Starry Night

The painting Starry Night is one of the most famous icons of the night sky ever created. The scene was painted by Vincent van Gogh in southern France in 1889. The swirling style of Starry Night appears, to many, to make the night sky come alive. Although van Gogh frequently portrayed real settings in his paintings, art historians do not agree on precisely what stars and planets are being depicted in Starry Night. The style of Starry Night is post-impressionism, a popular painting style at the end of the nineteenth century. The original Starry Night painting hangs in the Museum of Modern Art in New York City, New York, USA.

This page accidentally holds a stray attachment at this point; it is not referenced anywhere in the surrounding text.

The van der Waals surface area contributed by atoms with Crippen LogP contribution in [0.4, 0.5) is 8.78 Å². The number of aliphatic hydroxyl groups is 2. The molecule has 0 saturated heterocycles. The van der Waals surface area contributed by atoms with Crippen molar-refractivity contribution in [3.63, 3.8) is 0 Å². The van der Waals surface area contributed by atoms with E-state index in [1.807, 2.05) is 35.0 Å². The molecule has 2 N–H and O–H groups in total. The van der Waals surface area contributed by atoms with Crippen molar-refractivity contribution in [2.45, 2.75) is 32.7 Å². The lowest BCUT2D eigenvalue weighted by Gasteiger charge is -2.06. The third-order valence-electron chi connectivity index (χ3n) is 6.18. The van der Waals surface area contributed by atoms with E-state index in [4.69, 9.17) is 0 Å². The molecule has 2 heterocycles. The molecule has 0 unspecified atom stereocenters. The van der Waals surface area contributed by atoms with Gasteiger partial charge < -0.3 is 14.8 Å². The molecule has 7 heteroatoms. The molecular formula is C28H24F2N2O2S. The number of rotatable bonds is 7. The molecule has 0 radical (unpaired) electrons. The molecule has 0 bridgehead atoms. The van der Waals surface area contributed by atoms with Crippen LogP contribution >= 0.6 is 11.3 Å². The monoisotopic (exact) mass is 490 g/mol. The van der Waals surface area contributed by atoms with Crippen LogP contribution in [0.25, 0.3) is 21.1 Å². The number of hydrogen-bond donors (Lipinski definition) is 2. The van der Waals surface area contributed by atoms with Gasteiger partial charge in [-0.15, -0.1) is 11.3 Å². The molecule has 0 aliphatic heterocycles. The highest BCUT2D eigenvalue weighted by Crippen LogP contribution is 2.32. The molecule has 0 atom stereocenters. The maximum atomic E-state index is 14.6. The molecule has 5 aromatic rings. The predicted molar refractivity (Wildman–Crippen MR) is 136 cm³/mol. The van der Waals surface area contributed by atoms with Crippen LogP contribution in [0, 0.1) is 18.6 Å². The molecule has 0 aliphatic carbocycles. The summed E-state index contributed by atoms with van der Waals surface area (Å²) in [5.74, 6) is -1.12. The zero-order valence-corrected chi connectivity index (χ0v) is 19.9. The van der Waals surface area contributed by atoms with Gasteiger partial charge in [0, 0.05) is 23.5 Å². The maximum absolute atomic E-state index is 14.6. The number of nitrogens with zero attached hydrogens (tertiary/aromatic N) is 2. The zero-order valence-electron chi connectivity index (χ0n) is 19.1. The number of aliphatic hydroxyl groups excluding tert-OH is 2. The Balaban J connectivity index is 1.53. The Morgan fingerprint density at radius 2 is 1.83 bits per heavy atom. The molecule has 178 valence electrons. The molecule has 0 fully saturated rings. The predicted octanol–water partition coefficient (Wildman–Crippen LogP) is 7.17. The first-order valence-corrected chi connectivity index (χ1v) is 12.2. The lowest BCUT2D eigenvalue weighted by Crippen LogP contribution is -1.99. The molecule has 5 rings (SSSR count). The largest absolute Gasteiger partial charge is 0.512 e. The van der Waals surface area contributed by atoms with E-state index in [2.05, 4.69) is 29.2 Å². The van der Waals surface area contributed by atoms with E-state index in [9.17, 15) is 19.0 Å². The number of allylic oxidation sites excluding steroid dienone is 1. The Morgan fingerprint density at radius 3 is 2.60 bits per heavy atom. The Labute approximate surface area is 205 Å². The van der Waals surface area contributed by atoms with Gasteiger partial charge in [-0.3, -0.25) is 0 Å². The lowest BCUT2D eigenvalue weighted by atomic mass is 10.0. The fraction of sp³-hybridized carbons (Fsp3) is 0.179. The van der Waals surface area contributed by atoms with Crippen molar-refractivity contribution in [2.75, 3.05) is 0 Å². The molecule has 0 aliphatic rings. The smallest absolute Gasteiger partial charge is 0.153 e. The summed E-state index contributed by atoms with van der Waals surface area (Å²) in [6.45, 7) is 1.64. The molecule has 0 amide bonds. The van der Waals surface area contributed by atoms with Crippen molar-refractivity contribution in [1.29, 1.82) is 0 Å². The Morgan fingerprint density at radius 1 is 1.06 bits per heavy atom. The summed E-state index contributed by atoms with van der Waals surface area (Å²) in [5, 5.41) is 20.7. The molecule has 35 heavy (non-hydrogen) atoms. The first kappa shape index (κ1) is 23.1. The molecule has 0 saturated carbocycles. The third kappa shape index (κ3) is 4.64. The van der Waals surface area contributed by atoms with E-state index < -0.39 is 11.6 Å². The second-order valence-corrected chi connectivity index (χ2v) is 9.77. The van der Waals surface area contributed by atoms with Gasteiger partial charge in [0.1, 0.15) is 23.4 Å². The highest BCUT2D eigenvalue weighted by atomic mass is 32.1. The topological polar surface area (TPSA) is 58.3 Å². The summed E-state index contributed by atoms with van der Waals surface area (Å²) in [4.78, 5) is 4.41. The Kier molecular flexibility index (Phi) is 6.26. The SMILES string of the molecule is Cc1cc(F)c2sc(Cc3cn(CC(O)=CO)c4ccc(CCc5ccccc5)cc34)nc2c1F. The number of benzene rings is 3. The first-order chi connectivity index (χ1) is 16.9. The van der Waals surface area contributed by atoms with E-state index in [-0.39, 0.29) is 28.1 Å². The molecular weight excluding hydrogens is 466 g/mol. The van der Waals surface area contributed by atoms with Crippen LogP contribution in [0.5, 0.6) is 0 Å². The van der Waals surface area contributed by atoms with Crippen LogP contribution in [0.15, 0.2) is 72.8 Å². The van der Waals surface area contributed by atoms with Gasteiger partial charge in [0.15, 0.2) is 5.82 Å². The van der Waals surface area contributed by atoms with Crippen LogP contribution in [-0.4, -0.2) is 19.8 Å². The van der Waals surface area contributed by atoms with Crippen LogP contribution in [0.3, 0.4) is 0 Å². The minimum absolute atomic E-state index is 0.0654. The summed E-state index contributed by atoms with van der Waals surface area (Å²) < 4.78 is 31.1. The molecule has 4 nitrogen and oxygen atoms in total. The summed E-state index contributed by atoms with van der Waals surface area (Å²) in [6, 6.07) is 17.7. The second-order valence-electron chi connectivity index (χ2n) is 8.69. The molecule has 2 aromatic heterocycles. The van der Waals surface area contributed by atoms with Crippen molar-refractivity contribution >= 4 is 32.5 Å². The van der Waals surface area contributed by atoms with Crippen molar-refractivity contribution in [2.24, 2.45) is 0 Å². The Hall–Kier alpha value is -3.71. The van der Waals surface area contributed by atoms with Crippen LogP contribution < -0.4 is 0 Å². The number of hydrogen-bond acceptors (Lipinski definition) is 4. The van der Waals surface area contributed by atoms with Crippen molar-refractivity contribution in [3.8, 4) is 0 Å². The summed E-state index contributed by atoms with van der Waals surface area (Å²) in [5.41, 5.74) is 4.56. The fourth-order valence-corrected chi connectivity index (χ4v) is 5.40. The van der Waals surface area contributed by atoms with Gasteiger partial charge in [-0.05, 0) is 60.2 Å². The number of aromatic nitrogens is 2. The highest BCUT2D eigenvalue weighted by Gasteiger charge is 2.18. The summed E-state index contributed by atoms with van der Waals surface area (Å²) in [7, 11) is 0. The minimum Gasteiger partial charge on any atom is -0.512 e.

The Moving Moons of Saturn

The moons of Saturn never stop. A space traveler orbiting the ringed giant planet would witness a continuing silent dance where Saturn's multiple moons pass near each other in numerous combinations. Like a miniature Solar System, the innermost moons orbit Saturn the fastest. The above movie was centered on Saturn's moon Rhea, so that the moons Mimas and Enceladus appear to glide by. At 1,500 kilometers across, Rhea is over three times larger than the comparably sized Mimas and Enceladus. The Sun illuminates the scene from the lower right, giving all of the moons the same crescent phase. The above time lapse movie was created by the Saturn-orbiting robotic Cassini spacecraft over a period of about 40 minutes.

The Cat's Paw Nebula